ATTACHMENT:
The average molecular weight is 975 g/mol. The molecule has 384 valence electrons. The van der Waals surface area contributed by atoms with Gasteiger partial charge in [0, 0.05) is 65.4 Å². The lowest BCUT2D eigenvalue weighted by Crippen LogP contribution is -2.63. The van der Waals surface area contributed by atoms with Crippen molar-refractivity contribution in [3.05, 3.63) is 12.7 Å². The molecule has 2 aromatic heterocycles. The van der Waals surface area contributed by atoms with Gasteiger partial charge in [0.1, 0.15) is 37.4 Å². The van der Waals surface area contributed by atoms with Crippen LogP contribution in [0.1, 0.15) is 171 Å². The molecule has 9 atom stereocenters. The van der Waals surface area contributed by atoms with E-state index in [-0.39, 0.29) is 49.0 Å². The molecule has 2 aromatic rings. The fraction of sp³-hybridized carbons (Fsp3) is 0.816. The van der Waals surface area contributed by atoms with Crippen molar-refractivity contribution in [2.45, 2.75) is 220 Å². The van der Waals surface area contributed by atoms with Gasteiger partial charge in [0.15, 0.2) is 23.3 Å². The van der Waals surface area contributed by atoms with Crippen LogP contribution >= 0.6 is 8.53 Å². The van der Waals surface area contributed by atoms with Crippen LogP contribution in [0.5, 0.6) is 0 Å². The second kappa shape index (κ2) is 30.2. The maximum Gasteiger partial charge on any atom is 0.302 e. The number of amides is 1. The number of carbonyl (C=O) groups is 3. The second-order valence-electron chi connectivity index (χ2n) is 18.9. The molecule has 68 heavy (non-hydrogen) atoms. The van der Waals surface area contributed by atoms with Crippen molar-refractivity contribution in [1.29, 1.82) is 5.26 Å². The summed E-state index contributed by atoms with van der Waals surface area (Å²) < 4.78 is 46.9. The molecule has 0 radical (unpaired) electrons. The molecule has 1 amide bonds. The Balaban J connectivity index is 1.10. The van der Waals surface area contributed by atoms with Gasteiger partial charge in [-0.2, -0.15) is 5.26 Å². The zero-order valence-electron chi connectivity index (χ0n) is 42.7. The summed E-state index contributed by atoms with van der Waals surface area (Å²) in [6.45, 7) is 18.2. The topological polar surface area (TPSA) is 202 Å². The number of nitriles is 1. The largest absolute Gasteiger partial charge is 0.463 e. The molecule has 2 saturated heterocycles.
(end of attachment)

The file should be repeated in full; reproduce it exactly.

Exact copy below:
The average molecular weight is 975 g/mol. The molecule has 384 valence electrons. The van der Waals surface area contributed by atoms with Gasteiger partial charge in [0, 0.05) is 65.4 Å². The lowest BCUT2D eigenvalue weighted by Crippen LogP contribution is -2.63. The van der Waals surface area contributed by atoms with Crippen molar-refractivity contribution in [3.05, 3.63) is 12.7 Å². The molecule has 2 aromatic heterocycles. The van der Waals surface area contributed by atoms with Gasteiger partial charge in [0.1, 0.15) is 37.4 Å². The van der Waals surface area contributed by atoms with Crippen LogP contribution in [0.1, 0.15) is 171 Å². The molecule has 9 atom stereocenters. The van der Waals surface area contributed by atoms with E-state index in [-0.39, 0.29) is 49.0 Å². The molecule has 2 aromatic rings. The fraction of sp³-hybridized carbons (Fsp3) is 0.816. The van der Waals surface area contributed by atoms with Crippen molar-refractivity contribution in [2.45, 2.75) is 220 Å². The van der Waals surface area contributed by atoms with Gasteiger partial charge in [0.15, 0.2) is 23.3 Å². The van der Waals surface area contributed by atoms with Crippen LogP contribution >= 0.6 is 8.53 Å². The van der Waals surface area contributed by atoms with Crippen LogP contribution in [0.5, 0.6) is 0 Å². The second kappa shape index (κ2) is 30.2. The maximum Gasteiger partial charge on any atom is 0.302 e. The number of amides is 1. The number of carbonyl (C=O) groups is 3. The second-order valence-electron chi connectivity index (χ2n) is 18.9. The molecule has 68 heavy (non-hydrogen) atoms. The van der Waals surface area contributed by atoms with Crippen molar-refractivity contribution in [1.29, 1.82) is 5.26 Å². The summed E-state index contributed by atoms with van der Waals surface area (Å²) < 4.78 is 46.9. The molecule has 0 radical (unpaired) electrons. The molecule has 1 amide bonds. The Balaban J connectivity index is 1.10. The van der Waals surface area contributed by atoms with Gasteiger partial charge in [-0.2, -0.15) is 5.26 Å². The zero-order valence-electron chi connectivity index (χ0n) is 42.7. The summed E-state index contributed by atoms with van der Waals surface area (Å²) in [6.45, 7) is 18.2. The topological polar surface area (TPSA) is 202 Å². The number of nitriles is 1. The largest absolute Gasteiger partial charge is 0.463 e. The molecule has 2 saturated heterocycles.